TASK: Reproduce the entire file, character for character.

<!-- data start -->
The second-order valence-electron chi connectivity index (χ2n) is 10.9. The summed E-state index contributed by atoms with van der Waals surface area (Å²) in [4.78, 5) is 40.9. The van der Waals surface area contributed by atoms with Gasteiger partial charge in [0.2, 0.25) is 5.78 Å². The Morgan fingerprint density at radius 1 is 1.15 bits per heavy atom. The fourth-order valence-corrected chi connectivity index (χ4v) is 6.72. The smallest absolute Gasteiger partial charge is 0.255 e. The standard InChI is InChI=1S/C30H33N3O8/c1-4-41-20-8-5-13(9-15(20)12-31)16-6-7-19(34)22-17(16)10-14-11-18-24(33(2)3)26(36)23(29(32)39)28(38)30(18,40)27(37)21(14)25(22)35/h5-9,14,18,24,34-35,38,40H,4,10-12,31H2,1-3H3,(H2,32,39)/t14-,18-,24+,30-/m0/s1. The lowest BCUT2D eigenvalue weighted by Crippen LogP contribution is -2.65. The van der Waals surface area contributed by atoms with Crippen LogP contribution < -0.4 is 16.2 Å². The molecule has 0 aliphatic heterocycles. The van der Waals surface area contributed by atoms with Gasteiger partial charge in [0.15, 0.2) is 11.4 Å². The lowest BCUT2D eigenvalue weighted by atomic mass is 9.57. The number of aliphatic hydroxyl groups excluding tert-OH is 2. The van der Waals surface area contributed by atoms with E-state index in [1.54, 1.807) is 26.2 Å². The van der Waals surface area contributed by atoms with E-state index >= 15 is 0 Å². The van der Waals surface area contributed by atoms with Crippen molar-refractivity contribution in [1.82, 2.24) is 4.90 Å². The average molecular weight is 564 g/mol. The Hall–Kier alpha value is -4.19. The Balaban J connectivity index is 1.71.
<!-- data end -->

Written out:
The second-order valence-electron chi connectivity index (χ2n) is 10.9. The summed E-state index contributed by atoms with van der Waals surface area (Å²) in [4.78, 5) is 40.9. The van der Waals surface area contributed by atoms with Gasteiger partial charge in [0.2, 0.25) is 5.78 Å². The Morgan fingerprint density at radius 1 is 1.15 bits per heavy atom. The fourth-order valence-corrected chi connectivity index (χ4v) is 6.72. The smallest absolute Gasteiger partial charge is 0.255 e. The standard InChI is InChI=1S/C30H33N3O8/c1-4-41-20-8-5-13(9-15(20)12-31)16-6-7-19(34)22-17(16)10-14-11-18-24(33(2)3)26(36)23(29(32)39)28(38)30(18,40)27(37)21(14)25(22)35/h5-9,14,18,24,34-35,38,40H,4,10-12,31H2,1-3H3,(H2,32,39)/t14-,18-,24+,30-/m0/s1. The lowest BCUT2D eigenvalue weighted by Crippen LogP contribution is -2.65. The van der Waals surface area contributed by atoms with Crippen LogP contribution < -0.4 is 16.2 Å². The molecule has 0 aliphatic heterocycles. The van der Waals surface area contributed by atoms with Gasteiger partial charge in [0.15, 0.2) is 11.4 Å². The lowest BCUT2D eigenvalue weighted by atomic mass is 9.57. The number of aliphatic hydroxyl groups excluding tert-OH is 2. The van der Waals surface area contributed by atoms with E-state index in [1.54, 1.807) is 26.2 Å². The van der Waals surface area contributed by atoms with E-state index >= 15 is 0 Å². The van der Waals surface area contributed by atoms with Crippen molar-refractivity contribution in [1.82, 2.24) is 4.90 Å². The average molecular weight is 564 g/mol. The Hall–Kier alpha value is -4.19. The Balaban J connectivity index is 1.71.